The approaches to the cliff guarded by pikemen in case of an assault; each rock furnished with a squad to vigorously resist the passage of any scaling-party and cover the mountain like a wall to be protected from the encroachments of thieves; on each step of the gigantic staircase a post of mowers to hew down the assailants, cut off their heads like ripened grain, sever their arms and legs, and split their chests in two; and, at the summit, the riflemen, all furnished with fire-arms, whose projectiles, from afar, would riddle with implacable hail every regiment of redcoats which should present itself, dismounting the chiefs, and throwing headlong, with their four feet in the air, the horses of the artillery,— with all these dispositions, there would be no God if the English should take possession of the plateau. And if they should not advance further, but should try to turn the cliff and come back over the sands, then from the heights they would roll down boulders which would fall like rain on their backs, flatten them out like crabs, and drive them into the sand like nails under the hammer.
Long live Ireland!
Unfortunately the hurricane redoubled, the clouds, like a charge of cavalry, rushed along, launching the blinding and freezing rain, the stiff hands of the soldiers could hardly hold the frozen butt-ends of their rifles and muskets and the streaming handles of the pikes, and the contingent destined for the occupation of the summit of the heights saw immense water-spouts shoot upwards to unprecedented elevations and fall upon the vessels, which disappeared for an instant under the brutal avalanche.
And now they had to contend with a head wind and were obliged to tack repeatedly, which delayed their anchoring in the roadstead. Provided no new difficulty presented itself, they might impede the march of the king’s troops, in case they should not succeed in annihilating them.
In the far distant fields Paddy perceived compact black masses, difficult at first to distinguish from the surrounding woods with their low vegetation and gloomy thickets, but impossible of confusion by any one acquainted with the topography of the neighborhood. Besides, they displaced each other and approached with a celerity which was appreciable even at that distance.
Soon, moreover, gleams of light enveloped in white smoke arose, accompanied by a dry rattling of musketry in answer to the gunshots from the neighboring bushes, shots which were carefully husbanded and expended, and the curious and comforting spectacle was afforded of engagements begun at ten different points, in the vicinity of the neighboring villages, from each of which the bells sounded the tocsin announcing the arrival of the army, calling on the armed Irishmen roundabout to be on their guard, and, like a sonorous Sursum corda! warning them that the hour had struck for supreme heroisms!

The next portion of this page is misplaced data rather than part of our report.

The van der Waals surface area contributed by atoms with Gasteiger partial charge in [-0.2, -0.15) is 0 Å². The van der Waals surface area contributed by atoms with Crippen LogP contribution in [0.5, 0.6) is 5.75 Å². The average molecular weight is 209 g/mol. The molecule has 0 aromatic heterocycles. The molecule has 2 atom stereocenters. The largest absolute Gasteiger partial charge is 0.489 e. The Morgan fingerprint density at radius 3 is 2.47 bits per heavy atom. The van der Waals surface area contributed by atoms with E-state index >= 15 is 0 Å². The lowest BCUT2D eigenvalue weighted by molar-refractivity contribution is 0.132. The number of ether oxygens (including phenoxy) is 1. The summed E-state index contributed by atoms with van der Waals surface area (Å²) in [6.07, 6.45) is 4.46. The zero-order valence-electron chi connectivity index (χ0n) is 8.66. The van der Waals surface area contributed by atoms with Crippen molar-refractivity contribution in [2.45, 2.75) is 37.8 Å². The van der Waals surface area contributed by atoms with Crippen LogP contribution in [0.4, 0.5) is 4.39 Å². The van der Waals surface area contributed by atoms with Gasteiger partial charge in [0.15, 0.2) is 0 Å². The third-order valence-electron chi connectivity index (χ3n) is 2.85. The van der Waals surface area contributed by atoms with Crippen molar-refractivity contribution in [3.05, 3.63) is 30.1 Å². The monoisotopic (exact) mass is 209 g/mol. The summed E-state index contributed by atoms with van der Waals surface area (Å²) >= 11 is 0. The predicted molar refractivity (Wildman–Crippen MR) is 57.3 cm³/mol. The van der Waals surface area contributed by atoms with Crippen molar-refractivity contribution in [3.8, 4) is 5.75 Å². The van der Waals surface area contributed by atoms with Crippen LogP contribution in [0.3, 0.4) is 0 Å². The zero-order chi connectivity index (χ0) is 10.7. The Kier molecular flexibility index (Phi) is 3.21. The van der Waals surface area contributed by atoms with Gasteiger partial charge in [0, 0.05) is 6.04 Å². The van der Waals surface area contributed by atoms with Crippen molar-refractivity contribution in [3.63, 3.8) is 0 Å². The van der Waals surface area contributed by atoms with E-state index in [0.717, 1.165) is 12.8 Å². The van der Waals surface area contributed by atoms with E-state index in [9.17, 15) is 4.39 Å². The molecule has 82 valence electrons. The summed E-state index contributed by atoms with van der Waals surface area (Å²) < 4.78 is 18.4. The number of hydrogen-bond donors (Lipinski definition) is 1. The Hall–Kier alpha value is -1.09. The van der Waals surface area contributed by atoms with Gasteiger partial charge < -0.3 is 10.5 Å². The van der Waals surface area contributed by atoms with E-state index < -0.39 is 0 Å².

The bells of Whitestone sounded so loudly that, to use Paddy’s expression, one might have thought that he was wearing them as ear-rings.
“Which proves,” remarked one of his comrades, “that the wind is increasing furiously.”
“And which diminishes proportionally the chances of the landing of the French,” reasoned another, in a tone of sad disappointment.
And truly, alas! the foreboding of this man seemed well-founded; suddenly a sail, breaking loose, slapped madly in the wind, clinging to the masts; disabled transport-ships, their masts gone, were turned from their course in the tempest; and waves as high and massive as mountains lifted the vessels to prodigious heights and engulfed them in bottomless abysses.
The firing on land increased.
All the wood-lands, on both sides of the roads, were crowned with smoke, and the volleys which came from them were responded to by the marching troops, whose energetic defence soon repaired the trouble made in their ranks by surprises.
At the first word of warning they plunged into the thickets, to the sound of the trumpets, amid furious volleys; then the reports followed each other only at intervals, growing fainter in the midst of the uproar; and, with oppressed hearts, the Irish with Sir Harvey and Treor waited with unspeakable anxiety for the end of the skirmish, the events of which, surely terrible, escaped them.
What unknown would disengage himself from these mysterious hand-to-hand fights?
Who would conquer,— their enemy or their friends and brothers? On which side were the dead falling in greater numbers?
Suddenly some isolated individuals would emerge precipitately from the copses, followed by others, thinly scattered at first and then more numerous, in bands which would often rest for a minute, then rally, and re-enter the depths of the woods, but which often also retreated, either still coolly firing, while breaking, as they were pursued step by step, or running away without looking behind, in mad panics!
From that distance it was impossible to recognize the nationality of those who were disbanded. Were the English repulsed, or their own comrades dislodged? Even with his glass, so obscured was the light by the increasing tempest, Sir Harvey could not immediately discern, and they held their breaths until he was able to decide.